This grant is made on surrender of pat. of 14 Jan. (sic) 30 Hen. VIII. Greenwich, 20 April tric[e]s[imo secundo], Del. Westm., 21 April, “anno subscripto.”—P.S. (Mutilated and partly illegible from damp.) Pat. 32 Hen. VIII., p. 8, m. 13.
|780. Undated Grants in 32 Hen. VIII.|
|1. John Robson, of Fawcesterne, in Tyndale, Northumb., and Lionel, Rinian and Cuthbert, of Fawcesterne, sons of the said John, John Robson of Bellyn, Hen. Robson of Fawcesterne, Percival, Arche, and Lionel alias “Colde Lyonell” Robson of Yarrough Hall, Hen. Robson of Emot Haugh, John Robson of Newton, John and Percy Charleton of Larnerbourne, Jerry Charleton alias Gerry Toppynge of le Newke in Tyndale, Gilb. and Robt. Hunter of Lanerbourn, Mungo Hunter, Lionel Browne, Jerry, Roger, James, Emot, Rolly and Howie Hunter of Tersed Hed, Renny Dod of Blaklawe, James Dod of Brunte Banke, Roger alias Hodge, Mich. and David Dod of Shawe, Mich. Liddall of Tersed Water, Miles a Stoco of Stoco, Edy a Stoco of le Newke, Willie, Percy, Henry and Roger alias Hodge Norry a Stoco of le Newke, David a Stoco of Burners Rawe, John and Simon a Milbourn of Dunsted; all described as yeomen and of places in Tynedale. Pardon for all treasons and offences committed before 1 Nov. 32 Hen. VIII. Undated.—S.B. (Endd.: “A pardon for the Northern men at my lord of Norfolk's suit”).|
|2. Philippus Maioris, ambassador to the Emperor. Licence to export four brewings of beer, amounting to about 24 tuns. Undated.—S.B.|
|3. Will. Pagett, one of the clerks of the Signet. Licence to import 400 tuns of Gascon wine. Undated.—S.B.|
4. Arthur Porter of Lanthony, Glouc. Grant, in fee, of the late priory of Lanthony, near Gloucester, and lands specified in Lanthony, Barton Abbatis, Longford, Queddesley, Hempstede, Tuffeley and Harsfeld in co. town of Gloucester and in co. Glouc., which belonged to the said priory. Also, the chief messuage and demesnes of the manor of Alvington, Glouc., with tithes of corn, hay, &c., on them; and certain lands, specified, in Alvington and Ailberton, and in the parish of St. Brevells, Glouc.; which belonged to the said priory.
The pasture called Sudgrovys in Tuffeley, and the first vesture of a meadow called Pullemeade in Maysmore and Barton Abbatis, in co. town of Gloucester, which belonged to the late monastery of St. Peter. Gloucester; with all tithes of hay, &c., on the said pasture and meadow. Undated.—S.B. Pat. 32 Hen. VIII., p. 8, m. 41.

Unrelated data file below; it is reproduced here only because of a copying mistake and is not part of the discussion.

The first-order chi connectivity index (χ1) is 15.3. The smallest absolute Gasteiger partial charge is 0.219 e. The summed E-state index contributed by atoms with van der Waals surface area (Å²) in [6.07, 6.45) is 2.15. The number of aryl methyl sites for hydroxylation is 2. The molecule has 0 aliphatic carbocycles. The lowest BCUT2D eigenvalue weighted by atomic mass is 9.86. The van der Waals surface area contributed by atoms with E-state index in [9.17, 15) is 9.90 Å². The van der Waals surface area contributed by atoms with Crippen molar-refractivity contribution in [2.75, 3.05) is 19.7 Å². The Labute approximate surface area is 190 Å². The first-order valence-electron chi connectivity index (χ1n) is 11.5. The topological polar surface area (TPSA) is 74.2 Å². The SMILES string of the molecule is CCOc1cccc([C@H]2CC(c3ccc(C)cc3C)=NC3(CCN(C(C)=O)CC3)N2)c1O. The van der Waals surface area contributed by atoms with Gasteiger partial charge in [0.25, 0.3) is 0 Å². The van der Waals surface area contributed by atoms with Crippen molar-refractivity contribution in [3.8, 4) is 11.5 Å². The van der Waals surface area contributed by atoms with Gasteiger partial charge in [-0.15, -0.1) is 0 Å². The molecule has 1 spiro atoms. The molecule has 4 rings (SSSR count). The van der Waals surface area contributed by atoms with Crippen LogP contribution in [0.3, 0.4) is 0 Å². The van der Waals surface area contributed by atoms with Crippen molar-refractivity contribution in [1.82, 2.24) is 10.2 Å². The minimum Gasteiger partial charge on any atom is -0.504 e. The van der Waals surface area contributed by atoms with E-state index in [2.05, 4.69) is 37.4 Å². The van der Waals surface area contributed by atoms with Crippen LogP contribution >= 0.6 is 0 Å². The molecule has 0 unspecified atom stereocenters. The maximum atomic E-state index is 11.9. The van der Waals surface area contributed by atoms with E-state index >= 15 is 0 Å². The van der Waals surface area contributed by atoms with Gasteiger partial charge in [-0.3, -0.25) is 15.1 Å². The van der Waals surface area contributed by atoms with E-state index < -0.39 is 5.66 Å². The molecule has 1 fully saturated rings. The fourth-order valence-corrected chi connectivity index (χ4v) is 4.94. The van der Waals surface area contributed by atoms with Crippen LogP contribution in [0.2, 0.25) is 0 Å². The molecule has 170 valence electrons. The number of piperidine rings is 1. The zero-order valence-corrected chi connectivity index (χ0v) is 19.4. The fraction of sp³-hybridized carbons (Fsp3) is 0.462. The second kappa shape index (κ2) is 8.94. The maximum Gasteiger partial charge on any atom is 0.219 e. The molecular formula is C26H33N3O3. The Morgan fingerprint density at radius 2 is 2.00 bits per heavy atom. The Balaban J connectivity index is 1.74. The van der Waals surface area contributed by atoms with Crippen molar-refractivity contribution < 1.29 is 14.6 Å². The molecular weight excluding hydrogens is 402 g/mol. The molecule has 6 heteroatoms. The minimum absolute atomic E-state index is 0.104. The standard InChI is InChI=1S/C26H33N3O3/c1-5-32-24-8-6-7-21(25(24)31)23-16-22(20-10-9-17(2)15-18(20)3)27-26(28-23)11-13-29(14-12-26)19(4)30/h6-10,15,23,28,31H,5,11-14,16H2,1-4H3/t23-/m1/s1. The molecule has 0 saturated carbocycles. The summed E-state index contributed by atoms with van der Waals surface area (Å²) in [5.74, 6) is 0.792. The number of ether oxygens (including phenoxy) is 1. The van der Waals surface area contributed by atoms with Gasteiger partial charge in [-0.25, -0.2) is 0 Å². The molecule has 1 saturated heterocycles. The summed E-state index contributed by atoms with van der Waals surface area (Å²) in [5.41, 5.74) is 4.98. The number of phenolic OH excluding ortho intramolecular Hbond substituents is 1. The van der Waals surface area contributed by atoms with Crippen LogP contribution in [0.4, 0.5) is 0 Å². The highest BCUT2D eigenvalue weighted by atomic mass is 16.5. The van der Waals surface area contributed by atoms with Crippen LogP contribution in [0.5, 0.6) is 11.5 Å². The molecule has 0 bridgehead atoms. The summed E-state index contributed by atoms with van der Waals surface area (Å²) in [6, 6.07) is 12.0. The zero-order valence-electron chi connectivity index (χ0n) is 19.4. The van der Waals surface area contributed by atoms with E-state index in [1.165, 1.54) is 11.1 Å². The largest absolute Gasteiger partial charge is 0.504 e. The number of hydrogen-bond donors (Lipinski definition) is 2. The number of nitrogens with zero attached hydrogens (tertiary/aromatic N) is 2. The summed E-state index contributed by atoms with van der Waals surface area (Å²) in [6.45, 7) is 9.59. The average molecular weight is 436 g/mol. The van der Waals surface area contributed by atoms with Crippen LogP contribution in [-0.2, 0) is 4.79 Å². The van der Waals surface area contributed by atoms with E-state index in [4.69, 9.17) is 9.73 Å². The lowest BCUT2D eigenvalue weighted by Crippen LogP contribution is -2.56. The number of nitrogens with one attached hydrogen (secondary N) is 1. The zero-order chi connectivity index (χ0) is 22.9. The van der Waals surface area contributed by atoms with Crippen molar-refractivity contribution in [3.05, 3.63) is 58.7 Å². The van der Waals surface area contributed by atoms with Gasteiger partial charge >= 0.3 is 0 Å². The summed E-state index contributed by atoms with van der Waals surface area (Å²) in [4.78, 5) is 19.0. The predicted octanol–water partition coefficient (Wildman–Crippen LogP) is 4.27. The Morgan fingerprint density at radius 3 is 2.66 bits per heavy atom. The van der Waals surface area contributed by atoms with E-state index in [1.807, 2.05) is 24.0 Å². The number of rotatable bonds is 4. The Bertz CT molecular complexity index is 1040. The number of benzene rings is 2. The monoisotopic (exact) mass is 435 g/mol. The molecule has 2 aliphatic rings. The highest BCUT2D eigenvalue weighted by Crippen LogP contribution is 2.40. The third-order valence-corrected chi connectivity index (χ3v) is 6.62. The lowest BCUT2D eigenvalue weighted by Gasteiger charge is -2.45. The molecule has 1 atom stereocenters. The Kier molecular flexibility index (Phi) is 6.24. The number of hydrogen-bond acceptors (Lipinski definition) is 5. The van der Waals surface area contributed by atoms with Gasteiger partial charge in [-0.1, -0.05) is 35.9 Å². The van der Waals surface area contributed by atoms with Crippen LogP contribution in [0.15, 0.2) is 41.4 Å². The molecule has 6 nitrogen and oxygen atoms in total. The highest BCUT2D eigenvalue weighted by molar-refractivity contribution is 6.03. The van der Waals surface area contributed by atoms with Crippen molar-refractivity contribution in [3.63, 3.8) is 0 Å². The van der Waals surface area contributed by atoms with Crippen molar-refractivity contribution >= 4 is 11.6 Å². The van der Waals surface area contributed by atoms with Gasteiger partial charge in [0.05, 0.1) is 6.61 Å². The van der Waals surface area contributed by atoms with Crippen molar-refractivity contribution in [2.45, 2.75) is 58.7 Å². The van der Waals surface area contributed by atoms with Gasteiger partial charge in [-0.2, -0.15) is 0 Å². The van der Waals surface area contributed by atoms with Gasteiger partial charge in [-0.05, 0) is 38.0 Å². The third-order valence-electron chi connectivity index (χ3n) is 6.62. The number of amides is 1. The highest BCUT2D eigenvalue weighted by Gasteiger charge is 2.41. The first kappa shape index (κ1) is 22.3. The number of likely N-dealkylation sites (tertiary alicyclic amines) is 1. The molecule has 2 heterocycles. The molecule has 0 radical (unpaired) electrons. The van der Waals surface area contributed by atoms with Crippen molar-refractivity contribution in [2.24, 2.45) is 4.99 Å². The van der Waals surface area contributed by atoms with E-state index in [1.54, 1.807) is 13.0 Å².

|5. Ric. Morysyn. Licence to alienate to John Hales, the following parcels of the possessions of the late priory or new hospital of St. Mary without Bysshoppisgate, London, viz.:—The buildings called the “Farmerre” and the “Dorter,” within the site of the said late priory; the hospice and buildings called the “Toure,” adjoining the said “Dorter,” and the parcel of unoccupied ground leading from the churchyard of the said hospital to the said “Fyrmarre,” the gardens called “Pryors garden,” and the Covent garden, within the precinct of the said priory, and the stable in the “Pryors garden,” and unoccupied ground adjoining; and the two tenements called the “Crowne rents,” in the parish of Shordiche, Midd., on the east of the common way from London to Shordiche, and between the great granary of the said late hospital on the south and the said Crowne rents on the north. Pat. 32 Hen. VIII., p. 2, m. 29.|
|6. James Nedeham and Alice his wife. Licence to alienate lands in Parva Wyondeley, Graveley and Cheffeld, Herts, to John Graveley, of Baldok, Herts, and Elizabeth [his wife] and the heirs of their bodies; with contingent remainders to the said John and the heirs of his body; to Hen. Graveley of Graveley, to John Graveley of Hechyn, Herts, and to Edw. Wylson of Walkern, Herts, and his heirs. Pat. 32 Hen. VIII., p. 2, m. 32.|